There is such a thing as being intoxicated in the course of an unwise pursuit of what we erroneously imagine is spirituality. In the Christian Bible it is very wisely directed to "prove all" and to hold only to that which is good; this advice is just as important to the student of occultism who thinks that he has separated himself from those "inferior" people engaged either in following a dogma or in tipping tables for messages from deceased relatives — or enemies — as it is to spiritists who believe in the "summerland" and "returning spirits."
The placid surface of the sea of spirit is the only mirror in which can be caught undisturbed the reflections of spiritual things. When a student starts upon the path and begins to see spots of light flash out now and then, or balls of golden fire roll past him, it does not mean that he is beginning to see the real Self — pure spirit. A moment of deepest peace or wonderful revealings given to the student, is not the awful moment when one is about to see his spiritual guide, much less his own soul. Nor are psychical splashes of blue flame, nor visions of things that afterwards come to pass, nor sights of small sections of the astral light with its wonderful photographs of past or future, nor the sudden ringing of distant fairy-like bells, any proof that you are cultivating spirituality. These things, and still more curious things, will occur when you have passed a little distance on the way, but they are only the mere outposts of a new land which is itself wholly material, and only one remove from the plane of gross physical consciousness.
The liability to be carried off and intoxicated by these phenomena is to be guarded against. We should watch, note and discriminate in all these cases; place them down for future reference, to be related to some law, or for comparison with other circumstances of a like sort. The power that Nature has of deluding us is endless, and if we stop at these matters she will let us go no further. It is not that any person or power in nature has declared that if we do so and so we must stop, but when one is carried off by what Bohme calls "God's wonders," the result is an intoxication that produces confusion of the intellect. Were one, for instance, to regard every picture seen in the astral light as a spiritual experience, he might truly after a while brook no contradiction upon the subject, but that would be merely because he was drunk with this kind of wine. While he proceeded with his indulgence and neglected his true progress, which is always dependent upon his purity of motive and conquest of his known or ascertainable defects, nature went on accumulating the store of illusory appearances with which he satiated himself.
It is certain that any student who devotes himself to these astral happenings will see them increase. But were our whole life devoted to and rewarded by an enormous succession of phenomena, it is also equally certain that the casting off of the body would be the end of all that sort of experience, without our having added really anything to our stock of true knowledge.
The astral plane, which is the same as that of our psychic senses, is as full of strange sights and sounds as an untrodden South American forest, and has to be well understood before the student can stay there long without danger. While we can overcome the dangers of a forest by the use of human inventions, whose entire object is the physical destruction of the noxious things encountered there, we have no such aids when treading the astral labyrinth. We may be physically brave and say that no fear can enter into us, but no untrained or merely curious seeker is able to say just what effect will result to his outer senses from the attack or influence encountered by the psychical senses.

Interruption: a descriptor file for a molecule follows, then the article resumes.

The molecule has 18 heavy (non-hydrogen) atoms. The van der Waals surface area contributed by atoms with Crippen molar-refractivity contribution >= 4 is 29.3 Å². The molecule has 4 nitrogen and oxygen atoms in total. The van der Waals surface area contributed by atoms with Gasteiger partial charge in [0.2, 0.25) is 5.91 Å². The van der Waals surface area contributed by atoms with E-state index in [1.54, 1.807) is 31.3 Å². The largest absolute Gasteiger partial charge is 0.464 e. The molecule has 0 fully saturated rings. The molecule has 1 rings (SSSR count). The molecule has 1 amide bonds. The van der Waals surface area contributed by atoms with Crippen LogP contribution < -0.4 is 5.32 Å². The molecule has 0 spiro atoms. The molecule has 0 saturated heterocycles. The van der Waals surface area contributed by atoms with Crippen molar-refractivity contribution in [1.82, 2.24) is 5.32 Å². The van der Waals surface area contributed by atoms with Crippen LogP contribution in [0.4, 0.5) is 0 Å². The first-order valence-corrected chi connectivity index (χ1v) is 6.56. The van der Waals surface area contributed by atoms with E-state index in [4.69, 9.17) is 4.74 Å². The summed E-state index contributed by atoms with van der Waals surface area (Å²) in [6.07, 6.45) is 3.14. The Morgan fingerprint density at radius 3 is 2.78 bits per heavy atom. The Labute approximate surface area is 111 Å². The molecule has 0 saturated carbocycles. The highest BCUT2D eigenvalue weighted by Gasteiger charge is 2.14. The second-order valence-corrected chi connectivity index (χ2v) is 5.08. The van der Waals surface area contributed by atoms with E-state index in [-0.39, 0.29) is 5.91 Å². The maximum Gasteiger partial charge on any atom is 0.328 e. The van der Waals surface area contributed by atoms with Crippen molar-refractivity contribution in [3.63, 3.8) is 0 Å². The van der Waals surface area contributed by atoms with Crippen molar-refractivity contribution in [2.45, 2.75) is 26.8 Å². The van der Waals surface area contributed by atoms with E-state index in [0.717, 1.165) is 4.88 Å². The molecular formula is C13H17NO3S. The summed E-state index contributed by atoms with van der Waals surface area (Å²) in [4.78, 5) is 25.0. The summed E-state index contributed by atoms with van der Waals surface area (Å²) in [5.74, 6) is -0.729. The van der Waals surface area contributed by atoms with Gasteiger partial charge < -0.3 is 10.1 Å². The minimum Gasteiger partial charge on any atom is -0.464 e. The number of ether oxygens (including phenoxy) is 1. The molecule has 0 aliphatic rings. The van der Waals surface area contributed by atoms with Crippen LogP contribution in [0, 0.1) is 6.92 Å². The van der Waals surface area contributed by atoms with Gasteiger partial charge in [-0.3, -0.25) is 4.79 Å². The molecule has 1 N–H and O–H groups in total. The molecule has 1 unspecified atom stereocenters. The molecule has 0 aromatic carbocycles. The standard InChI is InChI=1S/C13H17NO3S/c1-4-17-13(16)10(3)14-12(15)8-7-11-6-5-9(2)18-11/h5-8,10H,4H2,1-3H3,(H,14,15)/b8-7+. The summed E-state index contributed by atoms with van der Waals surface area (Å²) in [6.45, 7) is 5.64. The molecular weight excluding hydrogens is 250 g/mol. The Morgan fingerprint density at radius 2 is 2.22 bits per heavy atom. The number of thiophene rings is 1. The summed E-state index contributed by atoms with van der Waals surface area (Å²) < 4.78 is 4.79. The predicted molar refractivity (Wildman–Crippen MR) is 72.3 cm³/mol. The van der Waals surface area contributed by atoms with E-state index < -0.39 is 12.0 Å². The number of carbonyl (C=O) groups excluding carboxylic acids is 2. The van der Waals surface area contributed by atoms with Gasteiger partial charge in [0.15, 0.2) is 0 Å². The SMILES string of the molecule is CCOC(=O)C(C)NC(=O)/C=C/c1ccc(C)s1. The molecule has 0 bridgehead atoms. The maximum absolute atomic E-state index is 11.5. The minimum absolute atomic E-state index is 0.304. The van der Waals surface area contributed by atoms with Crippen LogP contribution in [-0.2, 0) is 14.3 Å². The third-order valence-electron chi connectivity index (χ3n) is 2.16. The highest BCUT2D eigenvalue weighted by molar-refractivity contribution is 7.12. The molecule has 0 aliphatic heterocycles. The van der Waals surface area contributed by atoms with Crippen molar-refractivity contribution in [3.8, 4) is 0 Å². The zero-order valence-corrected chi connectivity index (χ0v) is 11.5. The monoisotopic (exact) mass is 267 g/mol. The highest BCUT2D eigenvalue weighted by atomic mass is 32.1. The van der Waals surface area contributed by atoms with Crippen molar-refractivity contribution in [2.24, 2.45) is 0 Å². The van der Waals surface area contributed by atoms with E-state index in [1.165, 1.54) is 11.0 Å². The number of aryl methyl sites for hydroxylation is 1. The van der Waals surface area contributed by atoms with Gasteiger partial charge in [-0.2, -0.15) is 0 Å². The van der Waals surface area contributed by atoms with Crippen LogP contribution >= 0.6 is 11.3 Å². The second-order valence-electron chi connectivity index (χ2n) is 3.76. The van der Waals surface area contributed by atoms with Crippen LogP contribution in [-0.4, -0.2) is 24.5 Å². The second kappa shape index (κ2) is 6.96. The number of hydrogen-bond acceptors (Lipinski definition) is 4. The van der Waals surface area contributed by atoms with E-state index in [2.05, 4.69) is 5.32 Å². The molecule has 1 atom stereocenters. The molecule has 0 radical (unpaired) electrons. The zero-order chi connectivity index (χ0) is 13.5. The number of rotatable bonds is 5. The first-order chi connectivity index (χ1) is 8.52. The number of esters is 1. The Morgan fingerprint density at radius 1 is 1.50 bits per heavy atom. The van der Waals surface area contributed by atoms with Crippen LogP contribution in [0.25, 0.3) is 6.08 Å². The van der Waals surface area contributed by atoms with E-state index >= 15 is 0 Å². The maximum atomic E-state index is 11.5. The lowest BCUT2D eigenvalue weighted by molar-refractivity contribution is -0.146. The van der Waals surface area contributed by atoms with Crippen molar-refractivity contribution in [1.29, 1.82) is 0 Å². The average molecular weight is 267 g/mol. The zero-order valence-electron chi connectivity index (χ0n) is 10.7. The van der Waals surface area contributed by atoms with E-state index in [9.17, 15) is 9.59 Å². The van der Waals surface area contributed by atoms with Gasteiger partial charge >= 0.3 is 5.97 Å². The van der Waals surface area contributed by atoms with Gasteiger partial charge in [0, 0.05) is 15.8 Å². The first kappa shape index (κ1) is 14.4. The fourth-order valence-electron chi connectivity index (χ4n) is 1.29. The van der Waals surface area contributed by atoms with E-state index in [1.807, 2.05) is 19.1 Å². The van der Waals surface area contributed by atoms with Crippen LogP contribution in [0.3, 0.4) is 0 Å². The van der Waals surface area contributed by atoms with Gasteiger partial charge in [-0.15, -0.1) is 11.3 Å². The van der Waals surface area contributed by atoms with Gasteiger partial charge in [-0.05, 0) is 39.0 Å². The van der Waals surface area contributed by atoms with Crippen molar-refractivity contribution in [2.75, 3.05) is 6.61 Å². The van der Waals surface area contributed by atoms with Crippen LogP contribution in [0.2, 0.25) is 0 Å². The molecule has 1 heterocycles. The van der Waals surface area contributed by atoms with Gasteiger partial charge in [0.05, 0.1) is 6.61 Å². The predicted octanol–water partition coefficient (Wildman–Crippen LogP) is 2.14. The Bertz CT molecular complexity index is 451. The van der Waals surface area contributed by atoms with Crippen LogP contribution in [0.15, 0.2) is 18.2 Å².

And the person who revolves selfishly around himself as a center is in greater danger of delusion than any one else, for he has not the assistance that comes from being united in thoughts with all other sincere seekers. One may stand in a dark house where none of the objects can be distinguished and quite plainly see all that is illuminated outside; in the same way we can see from out of the blackness of our own house — our hearts — the objects now and then illuminated outside by the astral light; but we gain nothing. We must first dispel the inner darkness before trying to see into the darkness without; we must know ourselves before knowing things extraneous to ourselves.
This is not the road that seems easiest to students. Most of them find it far pleasanter, and as they think faster, work, to look on all these outside allurements, and to cultivate all psychic senses, to the exclusion of real spiritual work.
The true road is plain and easy to find, it is so easy that very many would-be students miss it because they cannot believe it to be so simple.
"The way lies through the heart";
Ask there and wander not;
Knock loud, nor hesitate
Because at first the sounds
Reverberating, seem to mock thee.
Nor, when the door swings wide,
Revealing shadows black as night,
Must thou recoil.
Within, the Master's messengers
Have waited patiently:
That Master is Thyself!
1. The Path, October, 1887, pp. 206-8. (return to text)